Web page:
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Transposing: De-Capo-ing

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(@thegrimm)
Estimable Member
Joined: 19 years ago
Posts: 119
Topic starter  

Hi,

I'm trying to transpose a song; currently I have the chords written out with the capo on three. I need to transpose the song without the capo, for a keyboard player.

The chords are (capo 3):
D A Em G
...
Em Bm A G
D A C G

I've got it transposed as (no capo):
B F# C#m E
...
C#m G#m F# E
B F# A E

Is that right?

I've got another version of the song with:
G D Am C
...
Am Em D C
G D F C

which is easily playable on both guitar and keyboard, but then we lose the effect from playing the guitar at a different position to the keyboard. Whaddya all think?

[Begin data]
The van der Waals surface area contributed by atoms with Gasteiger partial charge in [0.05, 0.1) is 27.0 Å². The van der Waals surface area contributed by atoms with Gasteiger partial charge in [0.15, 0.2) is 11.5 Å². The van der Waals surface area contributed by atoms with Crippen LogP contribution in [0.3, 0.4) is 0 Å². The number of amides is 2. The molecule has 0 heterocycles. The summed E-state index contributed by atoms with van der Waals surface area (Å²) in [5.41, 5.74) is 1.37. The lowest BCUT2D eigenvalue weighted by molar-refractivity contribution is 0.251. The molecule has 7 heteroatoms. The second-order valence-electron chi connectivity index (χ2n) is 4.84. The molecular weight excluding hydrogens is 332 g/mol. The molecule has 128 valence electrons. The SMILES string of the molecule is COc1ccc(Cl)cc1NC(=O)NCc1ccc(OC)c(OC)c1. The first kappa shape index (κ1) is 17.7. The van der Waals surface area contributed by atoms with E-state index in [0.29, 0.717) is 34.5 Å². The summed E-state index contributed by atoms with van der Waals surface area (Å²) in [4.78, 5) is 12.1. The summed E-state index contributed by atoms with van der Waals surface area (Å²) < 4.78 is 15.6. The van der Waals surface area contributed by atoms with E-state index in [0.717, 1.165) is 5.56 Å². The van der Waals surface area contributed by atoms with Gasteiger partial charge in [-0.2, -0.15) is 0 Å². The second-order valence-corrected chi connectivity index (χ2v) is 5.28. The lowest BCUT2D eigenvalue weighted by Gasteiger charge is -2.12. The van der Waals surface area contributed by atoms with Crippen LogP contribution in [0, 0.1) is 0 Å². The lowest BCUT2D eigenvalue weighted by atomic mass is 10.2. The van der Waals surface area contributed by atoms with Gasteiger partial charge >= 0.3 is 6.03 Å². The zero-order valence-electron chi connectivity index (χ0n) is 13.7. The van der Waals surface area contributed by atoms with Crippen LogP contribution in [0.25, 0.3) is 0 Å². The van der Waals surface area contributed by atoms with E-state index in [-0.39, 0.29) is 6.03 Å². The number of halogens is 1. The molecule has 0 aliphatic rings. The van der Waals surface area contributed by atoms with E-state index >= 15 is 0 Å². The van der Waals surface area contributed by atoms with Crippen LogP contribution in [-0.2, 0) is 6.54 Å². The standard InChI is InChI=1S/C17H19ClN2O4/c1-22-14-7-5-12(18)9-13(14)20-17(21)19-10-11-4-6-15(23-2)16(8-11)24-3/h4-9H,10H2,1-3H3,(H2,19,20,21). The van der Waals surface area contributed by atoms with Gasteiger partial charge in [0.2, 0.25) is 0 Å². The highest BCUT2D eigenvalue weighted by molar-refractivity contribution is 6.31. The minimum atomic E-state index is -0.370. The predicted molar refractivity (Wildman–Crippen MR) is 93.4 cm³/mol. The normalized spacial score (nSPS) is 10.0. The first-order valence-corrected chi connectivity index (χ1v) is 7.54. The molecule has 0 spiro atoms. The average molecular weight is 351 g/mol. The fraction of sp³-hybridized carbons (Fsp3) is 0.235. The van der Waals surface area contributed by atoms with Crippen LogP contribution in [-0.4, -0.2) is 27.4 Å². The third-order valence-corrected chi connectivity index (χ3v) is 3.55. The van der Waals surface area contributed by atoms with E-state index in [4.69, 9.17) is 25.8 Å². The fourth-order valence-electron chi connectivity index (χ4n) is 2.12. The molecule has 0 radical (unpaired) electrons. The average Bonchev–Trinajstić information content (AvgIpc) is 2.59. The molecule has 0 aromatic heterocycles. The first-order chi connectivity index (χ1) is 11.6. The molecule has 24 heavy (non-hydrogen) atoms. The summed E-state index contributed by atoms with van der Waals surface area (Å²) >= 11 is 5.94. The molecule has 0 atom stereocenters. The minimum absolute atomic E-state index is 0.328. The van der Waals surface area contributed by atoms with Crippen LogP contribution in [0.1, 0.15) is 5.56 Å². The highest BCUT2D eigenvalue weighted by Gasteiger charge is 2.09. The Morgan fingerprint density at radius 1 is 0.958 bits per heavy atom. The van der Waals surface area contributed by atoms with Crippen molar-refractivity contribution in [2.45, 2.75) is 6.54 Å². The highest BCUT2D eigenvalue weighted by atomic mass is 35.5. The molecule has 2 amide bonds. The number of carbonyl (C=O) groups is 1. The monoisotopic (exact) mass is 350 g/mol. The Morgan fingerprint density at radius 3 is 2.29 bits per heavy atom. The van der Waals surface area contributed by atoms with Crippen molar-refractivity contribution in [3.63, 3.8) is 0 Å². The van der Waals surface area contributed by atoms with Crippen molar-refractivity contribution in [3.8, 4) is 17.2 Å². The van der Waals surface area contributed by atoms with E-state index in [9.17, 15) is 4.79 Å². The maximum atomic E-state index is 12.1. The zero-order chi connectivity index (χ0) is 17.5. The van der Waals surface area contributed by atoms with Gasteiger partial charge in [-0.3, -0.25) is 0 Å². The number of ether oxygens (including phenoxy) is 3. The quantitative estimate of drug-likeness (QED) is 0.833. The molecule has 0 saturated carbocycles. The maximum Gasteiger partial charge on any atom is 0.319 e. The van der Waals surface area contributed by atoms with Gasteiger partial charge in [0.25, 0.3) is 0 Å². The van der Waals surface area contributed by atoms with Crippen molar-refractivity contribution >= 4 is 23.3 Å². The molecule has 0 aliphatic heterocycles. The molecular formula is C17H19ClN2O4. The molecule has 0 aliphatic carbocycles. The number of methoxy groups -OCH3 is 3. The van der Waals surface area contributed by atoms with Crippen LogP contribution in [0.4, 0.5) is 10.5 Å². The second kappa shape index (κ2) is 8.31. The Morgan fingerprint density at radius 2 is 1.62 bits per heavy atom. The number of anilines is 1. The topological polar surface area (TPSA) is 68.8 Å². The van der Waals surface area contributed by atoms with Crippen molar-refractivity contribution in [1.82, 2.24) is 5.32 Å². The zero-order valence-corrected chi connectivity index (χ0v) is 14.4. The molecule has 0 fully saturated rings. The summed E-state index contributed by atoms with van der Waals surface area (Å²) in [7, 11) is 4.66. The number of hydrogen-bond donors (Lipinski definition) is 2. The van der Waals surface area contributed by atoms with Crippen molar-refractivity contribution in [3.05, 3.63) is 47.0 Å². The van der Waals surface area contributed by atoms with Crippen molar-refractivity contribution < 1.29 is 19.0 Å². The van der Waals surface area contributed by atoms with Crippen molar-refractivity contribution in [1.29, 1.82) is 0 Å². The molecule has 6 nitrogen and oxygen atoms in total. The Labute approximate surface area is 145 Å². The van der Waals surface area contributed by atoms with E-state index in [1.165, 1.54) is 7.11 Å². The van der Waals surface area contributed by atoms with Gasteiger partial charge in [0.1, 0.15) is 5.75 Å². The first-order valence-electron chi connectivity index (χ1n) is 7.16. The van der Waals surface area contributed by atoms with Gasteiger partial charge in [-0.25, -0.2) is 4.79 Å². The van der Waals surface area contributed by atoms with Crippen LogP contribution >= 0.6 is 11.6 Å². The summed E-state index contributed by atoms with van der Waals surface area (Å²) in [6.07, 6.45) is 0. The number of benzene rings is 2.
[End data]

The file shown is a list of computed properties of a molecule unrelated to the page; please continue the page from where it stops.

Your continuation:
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(@fretsource)
Prominent Member
Joined: 18 years ago
Posts: 973
 

No - If you're playing a D shape chord with the capo on 3 then really you are playing F. And that's what the keyboard player will have to play.

D = F
A = C
Em = Gm
G = Bb
Bm = Dm
C = Eb


   
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 Nuno
(@nuno)
Famed Member
Joined: 18 years ago
Posts: 3995
 

Fretsource, a question. I was thinking on the theGrimm's question and I found the same chords but, then, I tried to transpose again to the second version that wrote theGrimm.

So, I found the next table:

D = F = G
A = C = D
Em = Gm = Am
G = Bb = C#
Bm = Dm = Em
C = Eb = F#

which does not correspond to the chords in the second version. In particular, my last four chords are "G D F# C#" rather than "G D F C".

Am I right?

Thanks in advance! :)


   
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(@j-dawg)
Active Member
Joined: 17 years ago
Posts: 10